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Playwright and Brothers & Sisters EP Jon Robin Baitz has spilled out his feelings about being "ousted, not fired, an important distinction," from the series he created, though he fails to mention what that distinction is. (We think one ends with the extension of a middle finger and the sound of a door slamming, and the other precedes those with a farewell dinner at Chaya.) Baitz covers a lot of ground in his 5000-word meditation (and that's just part two!) on what it means to leave Hollywood for New York's always-welcoming, rodent-infested embrace, recalling behind-the-scenes power struggles—no McChokeyGates, thank heavens, but Rob Lowe did tend to get pissy if you failed to tell him how nice he looks at the table reads—to his online dating adventures in the "world capital of loneliness." (Baitz obviously a man who never wintered in Bydgoszcz, Poland.) And as for its treatment of the gracefully aging, well—for shame, L.A., for shame:

But perhaps most disheartening to me, a man who adores women, is the daily LA visual horror show of how they are discarded there, no matter how desperately they try to cling to youth.

LA hates and fears aging, and especially despises the revolting notion of women aging. And in LA, more than anywhere I know, women of a certain age, who should know better, are complicit in their own degradation, going to desperate lengths to dodge what should be taken for granted. No actress would dare present herself as proudly and as honestly as Simone Signoret, would they? No. Women should hate LA, and I will never understand why they endure it all. Why? If I were a woman, I would burn LA to the ground, and spread salt on the earth where the men all gathered. (I may do that anyway.)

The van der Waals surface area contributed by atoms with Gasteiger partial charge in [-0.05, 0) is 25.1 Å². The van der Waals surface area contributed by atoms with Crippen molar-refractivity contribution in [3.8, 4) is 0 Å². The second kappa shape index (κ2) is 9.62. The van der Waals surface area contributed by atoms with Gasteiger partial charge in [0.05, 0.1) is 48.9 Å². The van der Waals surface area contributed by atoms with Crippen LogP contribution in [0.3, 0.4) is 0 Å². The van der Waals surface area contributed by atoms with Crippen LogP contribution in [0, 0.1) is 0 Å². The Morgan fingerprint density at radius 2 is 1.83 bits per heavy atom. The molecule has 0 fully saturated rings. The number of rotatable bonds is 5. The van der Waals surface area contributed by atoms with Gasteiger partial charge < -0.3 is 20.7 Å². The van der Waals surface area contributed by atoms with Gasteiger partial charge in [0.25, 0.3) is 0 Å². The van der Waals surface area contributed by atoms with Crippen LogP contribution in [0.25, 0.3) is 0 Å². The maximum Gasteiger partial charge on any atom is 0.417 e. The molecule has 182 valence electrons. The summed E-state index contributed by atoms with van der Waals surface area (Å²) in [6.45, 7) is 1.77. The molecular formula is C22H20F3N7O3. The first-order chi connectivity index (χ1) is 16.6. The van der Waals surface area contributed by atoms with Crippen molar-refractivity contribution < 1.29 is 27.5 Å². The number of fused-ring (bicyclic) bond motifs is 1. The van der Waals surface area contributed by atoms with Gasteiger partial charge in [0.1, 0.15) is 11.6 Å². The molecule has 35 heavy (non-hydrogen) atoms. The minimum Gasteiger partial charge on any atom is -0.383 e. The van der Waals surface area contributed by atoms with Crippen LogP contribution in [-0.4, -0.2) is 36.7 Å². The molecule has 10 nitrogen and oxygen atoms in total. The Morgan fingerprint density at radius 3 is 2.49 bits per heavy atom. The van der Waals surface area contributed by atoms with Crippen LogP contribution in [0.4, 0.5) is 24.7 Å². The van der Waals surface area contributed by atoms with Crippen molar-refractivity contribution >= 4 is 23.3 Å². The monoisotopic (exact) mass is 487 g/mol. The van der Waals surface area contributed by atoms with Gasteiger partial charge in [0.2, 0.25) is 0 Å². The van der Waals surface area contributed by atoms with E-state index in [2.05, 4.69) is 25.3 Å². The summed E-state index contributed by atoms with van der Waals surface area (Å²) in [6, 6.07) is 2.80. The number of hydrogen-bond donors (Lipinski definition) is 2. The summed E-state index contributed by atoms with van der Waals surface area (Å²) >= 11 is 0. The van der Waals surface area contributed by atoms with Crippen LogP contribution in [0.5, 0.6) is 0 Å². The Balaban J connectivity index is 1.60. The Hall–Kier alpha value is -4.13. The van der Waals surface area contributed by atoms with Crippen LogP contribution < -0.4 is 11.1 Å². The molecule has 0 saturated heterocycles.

We too have increasingly felt that ours is a city that caters exclusively to the young and the pulled, the spotting of a natural-looking woman over 60 in the area having become almost as rare as finding a Major League power-hitter with normal-sized testicles and a lack of puncture wounds on his ass. Still, there must be a less extreme and destructive solution than Baitz's suggestion of burning the entire city to the ground and rubbing salt on the charred ruins of the Spearmint Rhino. Perhaps instead Gov. Schwarzenegger might consider offering tax incentives to women who abstain from plastic surgery after the age of 45, throwing in carpool-lane privileges if they put yellow "Access OK: California Untouched Female" stickers on the sides of their unaltered breasts.